Wait for research before allowing fracking, scientist says - Newfoundland & Labrador - CBC News
Fracking shakes up gas economics
Study: Natural gas industry can cut fracking emissions
California law to regulate fracking signed by governor | Reuters
Friction over 'fracking' grows in South
Center for a Stateless Society » Stop Construction! Tear Down Walls!
Meanwhile, this video has been very popular on YouTube:
Fracking: The Music Video - ProPublica
Fracking - ProPublica
The Fracking Song (My Water's On Fire Tonight) - YouTube
The European Union is considering measures similar to those passed in California:
EU Shale Gas: Mandatory Environmental Impact Assessments Favoured
Shale gas: member states need robust rules on fracking
Natural Gas Europe - Environment - News
South West Green Party | Key vote on fracking in European Parliament
The South-West's MEP is more positive about shale gas:
In my opinion: Shale gas offers opportunity to cut bills and boost jobs
In his State of the Union address to the nation, President Obama reassured the American people that they would have an energy-secure future. He informed them it was intended to go "hell for leather" in the exploitation of national shale gas resources which would guarantee US energy security for decades to come and help create 600,000 new jobs. Already production of shale gas has enabled the USA to cut all imports of liquefied natural gas, particularly from the Middle East. It is estimated that shale gas will meet half of USA gas demands within 15 to 20 years.
Shale gas is to be found in underground reservoirs extending for thousands of square kilometres throughout the world. There are estimated to be worldwide reserves of shale gas, equivalent to 3 trillion barrels of oil. According to the International Energy Agency, based on current demand, there are only 60 years of worldwide reserves of natural gas. However, the availability of shale gas will extend gas reserves to more than 250 years.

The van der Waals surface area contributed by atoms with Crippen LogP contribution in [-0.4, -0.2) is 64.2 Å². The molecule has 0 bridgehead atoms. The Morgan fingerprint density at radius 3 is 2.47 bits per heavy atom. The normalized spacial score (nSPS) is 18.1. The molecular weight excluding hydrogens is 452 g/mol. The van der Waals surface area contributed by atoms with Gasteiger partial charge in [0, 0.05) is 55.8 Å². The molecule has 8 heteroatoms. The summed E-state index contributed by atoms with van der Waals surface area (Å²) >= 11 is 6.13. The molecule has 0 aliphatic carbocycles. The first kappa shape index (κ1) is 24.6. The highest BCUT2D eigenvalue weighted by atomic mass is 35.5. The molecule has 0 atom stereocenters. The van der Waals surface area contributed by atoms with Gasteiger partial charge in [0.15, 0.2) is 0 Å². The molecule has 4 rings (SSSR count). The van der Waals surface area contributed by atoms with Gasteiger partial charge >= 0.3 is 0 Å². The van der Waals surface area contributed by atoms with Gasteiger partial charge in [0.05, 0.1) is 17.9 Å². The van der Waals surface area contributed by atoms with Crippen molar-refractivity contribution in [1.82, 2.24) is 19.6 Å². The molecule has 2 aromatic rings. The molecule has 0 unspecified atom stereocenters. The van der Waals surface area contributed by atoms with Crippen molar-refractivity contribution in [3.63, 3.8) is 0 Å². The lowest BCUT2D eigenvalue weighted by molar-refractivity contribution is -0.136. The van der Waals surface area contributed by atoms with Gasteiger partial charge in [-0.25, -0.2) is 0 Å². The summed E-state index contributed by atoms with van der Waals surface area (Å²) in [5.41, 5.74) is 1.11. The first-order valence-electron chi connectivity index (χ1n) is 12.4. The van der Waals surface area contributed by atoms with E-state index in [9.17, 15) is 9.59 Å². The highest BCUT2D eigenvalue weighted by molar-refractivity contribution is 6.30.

The potential of shale gas has been known for some time but it is only in recent years that technological improvements used in its extraction have made it economically viable.
It emits 30% less carbon than oil and 60% less than coal when used for power generation and is a much cheaper alternative to wind and solar power which currently require considerable consumer subsidies.
In Britain, test drilling has identified a huge reserve of recoverable shale gas in North West England. Preliminary results have been rewarding but the hydraulic fracturing – "fracking" – process used to unlock the gas from shale rock has alarmed environmental groups who warn that it will cause earthquakes, despite research to the contrary carried out at Durham University Energy Institute. Quadrilla Resources Ltd has been granted a license to carry out exploration throughout the 1,200 sq km of the Bowland Basin in Lancashire which, they assess, holds at least 200 trillion cubic feet of recoverable shale gas reserves. They intend to seek Lancashire County Council approval to "frack" for gas at a site at Lytham St Anne's, near Blackpool.